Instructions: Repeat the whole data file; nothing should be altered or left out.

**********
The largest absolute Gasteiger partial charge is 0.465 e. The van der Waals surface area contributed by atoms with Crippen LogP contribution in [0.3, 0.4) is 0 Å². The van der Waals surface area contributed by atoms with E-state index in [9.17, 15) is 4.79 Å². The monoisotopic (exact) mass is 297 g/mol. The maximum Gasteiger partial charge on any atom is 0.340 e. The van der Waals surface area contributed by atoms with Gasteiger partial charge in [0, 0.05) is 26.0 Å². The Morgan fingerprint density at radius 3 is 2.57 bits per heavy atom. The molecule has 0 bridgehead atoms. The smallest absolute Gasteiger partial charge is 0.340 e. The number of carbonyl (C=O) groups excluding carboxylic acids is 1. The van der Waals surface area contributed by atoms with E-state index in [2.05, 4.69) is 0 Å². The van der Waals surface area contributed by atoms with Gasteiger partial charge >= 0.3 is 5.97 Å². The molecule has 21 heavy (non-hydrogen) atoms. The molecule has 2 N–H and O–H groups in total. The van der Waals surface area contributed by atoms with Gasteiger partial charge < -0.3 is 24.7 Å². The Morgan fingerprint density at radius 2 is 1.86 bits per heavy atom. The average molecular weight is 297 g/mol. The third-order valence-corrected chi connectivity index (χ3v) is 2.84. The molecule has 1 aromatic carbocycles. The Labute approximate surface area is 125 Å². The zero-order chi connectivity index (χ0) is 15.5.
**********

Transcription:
The largest absolute Gasteiger partial charge is 0.465 e. The van der Waals surface area contributed by atoms with Crippen LogP contribution in [0.3, 0.4) is 0 Å². The van der Waals surface area contributed by atoms with E-state index in [9.17, 15) is 4.79 Å². The monoisotopic (exact) mass is 297 g/mol. The maximum Gasteiger partial charge on any atom is 0.340 e. The van der Waals surface area contributed by atoms with Gasteiger partial charge in [0, 0.05) is 26.0 Å². The Morgan fingerprint density at radius 3 is 2.57 bits per heavy atom. The molecule has 0 bridgehead atoms. The smallest absolute Gasteiger partial charge is 0.340 e. The number of carbonyl (C=O) groups excluding carboxylic acids is 1. The van der Waals surface area contributed by atoms with E-state index in [2.05, 4.69) is 0 Å². The van der Waals surface area contributed by atoms with Gasteiger partial charge >= 0.3 is 5.97 Å². The molecule has 21 heavy (non-hydrogen) atoms. The molecule has 2 N–H and O–H groups in total. The van der Waals surface area contributed by atoms with Gasteiger partial charge < -0.3 is 24.7 Å². The Morgan fingerprint density at radius 2 is 1.86 bits per heavy atom. The average molecular weight is 297 g/mol. The third-order valence-corrected chi connectivity index (χ3v) is 2.84. The molecule has 1 aromatic carbocycles. The Labute approximate surface area is 125 Å². The zero-order chi connectivity index (χ0) is 15.5.